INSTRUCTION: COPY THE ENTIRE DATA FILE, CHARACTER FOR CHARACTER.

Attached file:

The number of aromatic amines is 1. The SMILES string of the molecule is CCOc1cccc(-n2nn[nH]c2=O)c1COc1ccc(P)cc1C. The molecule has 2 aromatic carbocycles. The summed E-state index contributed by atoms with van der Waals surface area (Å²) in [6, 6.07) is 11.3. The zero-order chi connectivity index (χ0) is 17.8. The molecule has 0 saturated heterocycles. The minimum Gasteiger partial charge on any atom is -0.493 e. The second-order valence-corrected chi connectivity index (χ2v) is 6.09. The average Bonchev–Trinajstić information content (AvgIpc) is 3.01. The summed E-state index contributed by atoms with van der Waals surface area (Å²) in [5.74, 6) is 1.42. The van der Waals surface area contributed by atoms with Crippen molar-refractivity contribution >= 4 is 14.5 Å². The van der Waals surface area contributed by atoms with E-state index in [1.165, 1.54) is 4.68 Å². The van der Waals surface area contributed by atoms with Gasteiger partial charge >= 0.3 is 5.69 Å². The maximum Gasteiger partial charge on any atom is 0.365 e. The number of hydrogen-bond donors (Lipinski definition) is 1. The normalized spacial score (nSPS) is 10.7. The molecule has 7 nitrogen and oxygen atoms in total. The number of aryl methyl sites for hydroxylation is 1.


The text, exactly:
The number of aromatic amines is 1. The SMILES string of the molecule is CCOc1cccc(-n2nn[nH]c2=O)c1COc1ccc(P)cc1C. The molecule has 2 aromatic carbocycles. The summed E-state index contributed by atoms with van der Waals surface area (Å²) in [6, 6.07) is 11.3. The zero-order chi connectivity index (χ0) is 17.8. The molecule has 0 saturated heterocycles. The minimum Gasteiger partial charge on any atom is -0.493 e. The second-order valence-corrected chi connectivity index (χ2v) is 6.09. The average Bonchev–Trinajstić information content (AvgIpc) is 3.01. The summed E-state index contributed by atoms with van der Waals surface area (Å²) in [5.74, 6) is 1.42. The van der Waals surface area contributed by atoms with Crippen molar-refractivity contribution >= 4 is 14.5 Å². The van der Waals surface area contributed by atoms with E-state index in [1.165, 1.54) is 4.68 Å². The van der Waals surface area contributed by atoms with Gasteiger partial charge >= 0.3 is 5.69 Å². The maximum Gasteiger partial charge on any atom is 0.365 e. The number of hydrogen-bond donors (Lipinski definition) is 1. The normalized spacial score (nSPS) is 10.7. The molecule has 7 nitrogen and oxygen atoms in total. The number of aryl methyl sites for hydroxylation is 1.